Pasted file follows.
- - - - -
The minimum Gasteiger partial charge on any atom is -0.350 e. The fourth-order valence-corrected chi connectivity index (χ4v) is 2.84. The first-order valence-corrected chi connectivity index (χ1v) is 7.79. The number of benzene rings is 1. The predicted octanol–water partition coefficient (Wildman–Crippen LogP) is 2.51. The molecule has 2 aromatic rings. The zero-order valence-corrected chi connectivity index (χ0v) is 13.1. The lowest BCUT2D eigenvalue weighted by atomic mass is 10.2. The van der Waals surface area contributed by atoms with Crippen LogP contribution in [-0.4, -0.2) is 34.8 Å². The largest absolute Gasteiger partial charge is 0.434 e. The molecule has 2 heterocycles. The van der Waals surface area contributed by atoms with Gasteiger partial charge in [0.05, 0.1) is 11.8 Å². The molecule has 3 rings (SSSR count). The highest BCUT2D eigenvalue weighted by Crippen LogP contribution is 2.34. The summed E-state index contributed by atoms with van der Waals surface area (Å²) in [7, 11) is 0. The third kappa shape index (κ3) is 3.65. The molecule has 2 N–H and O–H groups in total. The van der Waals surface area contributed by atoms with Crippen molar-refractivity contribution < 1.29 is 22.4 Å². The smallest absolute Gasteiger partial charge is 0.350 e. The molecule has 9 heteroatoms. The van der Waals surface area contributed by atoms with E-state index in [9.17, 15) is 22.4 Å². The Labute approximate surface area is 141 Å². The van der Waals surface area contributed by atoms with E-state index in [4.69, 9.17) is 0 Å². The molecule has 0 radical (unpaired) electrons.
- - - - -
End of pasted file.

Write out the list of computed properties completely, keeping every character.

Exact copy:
The minimum Gasteiger partial charge on any atom is -0.350 e. The fourth-order valence-corrected chi connectivity index (χ4v) is 2.84. The first-order valence-corrected chi connectivity index (χ1v) is 7.79. The number of benzene rings is 1. The predicted octanol–water partition coefficient (Wildman–Crippen LogP) is 2.51. The molecule has 2 aromatic rings. The zero-order valence-corrected chi connectivity index (χ0v) is 13.1. The lowest BCUT2D eigenvalue weighted by atomic mass is 10.2. The van der Waals surface area contributed by atoms with Crippen LogP contribution in [-0.4, -0.2) is 34.8 Å². The largest absolute Gasteiger partial charge is 0.434 e. The molecule has 2 heterocycles. The van der Waals surface area contributed by atoms with Gasteiger partial charge in [0.05, 0.1) is 11.8 Å². The molecule has 3 rings (SSSR count). The highest BCUT2D eigenvalue weighted by Crippen LogP contribution is 2.34. The summed E-state index contributed by atoms with van der Waals surface area (Å²) in [7, 11) is 0. The third kappa shape index (κ3) is 3.65. The molecule has 2 N–H and O–H groups in total. The van der Waals surface area contributed by atoms with Crippen molar-refractivity contribution < 1.29 is 22.4 Å². The smallest absolute Gasteiger partial charge is 0.350 e. The molecule has 9 heteroatoms. The van der Waals surface area contributed by atoms with E-state index in [9.17, 15) is 22.4 Å². The Labute approximate surface area is 141 Å². The van der Waals surface area contributed by atoms with E-state index in [4.69, 9.17) is 0 Å². The molecule has 0 radical (unpaired) electrons.